Extra Topic 4.2 -- Mitral Valve Prolapse Flashcards Preview

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Flashcards in Extra Topic 4.2 -- Mitral Valve Prolapse Deck (3)
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Does she need further cardiac evaluation prior to surgery?

(A 34-year-old female with a history of mitral valve prolapse (MVP) is scheduled for shoulder arthroscopy in the sitting position. She is otherwise healthy and taking no medications.)

The presence of asymptomatic mitral valve prolapse uncomplicated by other medical conditions is not a sufficient reason for further cardiac testing.

However, if her MVP were associated with significant mitral regurgitation, syncope, chest pain, or symptoms of congestive heart failure, further testing may be warranted.

Therefore, I would begin by performing a focused history and physical exam to illicit signs and symptoms of congestive heart failure or myocardial ischemia such as angina, orthopnea, dyspnea on exertion, exercise tolerance, peripheral edema, pulmonary rales, S3 gallop, systolic ejection click, or murmur.

If she reported significant symptomatology that was insufficiently evaluated by previous cardiac workup, I would consider pre-operative echocardiographic evaluation.

Cardiac echocardiography would be helpful in identifying any mitral regurgitation and the presence or absence of a patent foramen ovale, with the latter being important due to the increased risk of air embolism when undergoing surgery in the sitting position (in the presence of a patent foramen ovale, an air embolism may pass into the coronary or cerebral circulations).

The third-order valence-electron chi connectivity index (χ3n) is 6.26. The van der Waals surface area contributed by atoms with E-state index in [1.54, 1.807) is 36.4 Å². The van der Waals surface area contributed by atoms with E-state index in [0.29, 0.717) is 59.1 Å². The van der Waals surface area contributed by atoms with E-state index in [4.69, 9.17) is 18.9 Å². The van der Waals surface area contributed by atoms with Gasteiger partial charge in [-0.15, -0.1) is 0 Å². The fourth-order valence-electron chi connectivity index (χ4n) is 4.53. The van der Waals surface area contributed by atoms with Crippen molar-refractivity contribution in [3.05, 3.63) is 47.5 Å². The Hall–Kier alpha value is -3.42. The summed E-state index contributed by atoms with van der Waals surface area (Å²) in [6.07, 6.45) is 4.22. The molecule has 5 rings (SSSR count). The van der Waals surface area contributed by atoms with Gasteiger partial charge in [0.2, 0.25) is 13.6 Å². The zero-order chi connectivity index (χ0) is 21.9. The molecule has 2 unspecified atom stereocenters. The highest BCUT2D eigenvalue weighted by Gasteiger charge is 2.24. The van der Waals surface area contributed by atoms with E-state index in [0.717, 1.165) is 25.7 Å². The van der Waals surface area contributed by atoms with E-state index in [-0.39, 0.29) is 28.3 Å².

After induction the patient is placed in the sitting position.

Her blood pressure drops to 63/38 and heart rate is 90.

What do you think is the cause?

(A 72-year-old female undergoing CABG is about to go on bypass. The patient was given a standard heparin dose, but the ACT is still low.)

Since normal autonomic responses may be impaired under general anesthesia, her hypotension may simply represent an uncompensated decrease in blood pressure with movement into the head-up position.

However, I would also consider potential contributing factors, such as --

  • hypovolemia;
  • the systemic vasodilation and myocardial depression associated with excessive anesthesia;
  • dysrhythmias (often associated with MVP); and
  • the development of acute mitral regurgitation and decreased cardiac output.

The latter may occur because patients with MVP often experience worsening prolapsed and/or mitral regurgitation with increased emptying of the left ventricle.

Therefore, factors such as --

  • tachycardia (decreased filling time),
  • increased myocardial contractility (sympathetic stimulation and inotrope administration),
  • decreased systemic vascular resistance (decreased afterload),
  • hypovolemia (reduced filling), and
  • assumption of the upright posture (decreased filling)
    • may result in --
      • acute mitral regurgitation,
      • decreased cardiac output, and
      • hypotension.

Finally, I would consider less likely causes, such as --

  • myocardial ischemia,
  • tension pneumothorax, and
  • pulmonary embolism.


How would you treat this patient?

(A 72-year-old female undergoing CABG is about to go on bypass. The patient was given a standard heparin dose, but the ACT is still low.)

I would --

  • inform the surgeon,
  • return the patient to the supine position,
  • evaluate the EKG,
  • auscultate the chest for cardiac murmurs and bilateral ventilation,
  • ventilate with 100% oxygen,
  • give a fluid bolus,
  • administer a pure alpha-1-agonist such as phenylephrine (the tachycardia associated with the administration of an indirect vasoconstrictor, such as ephedrine, may worsen mitral valve prolapse and mitral regurgitation), and
  • consider reducing my anesthetic.

During treatment, I would avoid agents that would increase cardiac contractility and accentuate mitral regurgitaiton.

If she remained unstable despite these interventions, I would utilize TEE to further evaluate her cardiac condition.